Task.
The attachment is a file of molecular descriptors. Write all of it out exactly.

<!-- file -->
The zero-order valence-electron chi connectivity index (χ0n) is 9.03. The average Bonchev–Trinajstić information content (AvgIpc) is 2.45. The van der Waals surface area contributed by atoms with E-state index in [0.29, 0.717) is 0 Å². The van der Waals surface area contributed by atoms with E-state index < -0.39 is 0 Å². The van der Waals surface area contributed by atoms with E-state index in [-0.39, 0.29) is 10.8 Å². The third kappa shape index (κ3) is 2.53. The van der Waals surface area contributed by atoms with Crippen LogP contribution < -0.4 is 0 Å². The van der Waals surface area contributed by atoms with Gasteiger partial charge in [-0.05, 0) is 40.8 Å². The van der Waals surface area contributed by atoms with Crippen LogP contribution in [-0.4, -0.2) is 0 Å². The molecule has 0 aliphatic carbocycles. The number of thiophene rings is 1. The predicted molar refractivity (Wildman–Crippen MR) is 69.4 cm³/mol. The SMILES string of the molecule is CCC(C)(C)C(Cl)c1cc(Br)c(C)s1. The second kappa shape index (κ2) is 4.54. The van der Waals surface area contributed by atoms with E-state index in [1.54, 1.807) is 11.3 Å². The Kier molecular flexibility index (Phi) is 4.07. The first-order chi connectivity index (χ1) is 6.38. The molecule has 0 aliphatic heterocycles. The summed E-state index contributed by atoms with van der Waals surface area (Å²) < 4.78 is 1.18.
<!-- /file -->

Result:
The zero-order valence-electron chi connectivity index (χ0n) is 9.03. The average Bonchev–Trinajstić information content (AvgIpc) is 2.45. The van der Waals surface area contributed by atoms with E-state index in [0.29, 0.717) is 0 Å². The van der Waals surface area contributed by atoms with E-state index < -0.39 is 0 Å². The van der Waals surface area contributed by atoms with E-state index in [-0.39, 0.29) is 10.8 Å². The third kappa shape index (κ3) is 2.53. The van der Waals surface area contributed by atoms with Crippen LogP contribution < -0.4 is 0 Å². The van der Waals surface area contributed by atoms with Gasteiger partial charge in [-0.05, 0) is 40.8 Å². The van der Waals surface area contributed by atoms with Crippen LogP contribution in [-0.4, -0.2) is 0 Å². The molecule has 0 aliphatic carbocycles. The number of thiophene rings is 1. The predicted molar refractivity (Wildman–Crippen MR) is 69.4 cm³/mol. The SMILES string of the molecule is CCC(C)(C)C(Cl)c1cc(Br)c(C)s1. The second kappa shape index (κ2) is 4.54. The van der Waals surface area contributed by atoms with E-state index in [1.54, 1.807) is 11.3 Å². The Kier molecular flexibility index (Phi) is 4.07. The first-order chi connectivity index (χ1) is 6.38. The molecule has 0 aliphatic heterocycles. The summed E-state index contributed by atoms with van der Waals surface area (Å²) < 4.78 is 1.18.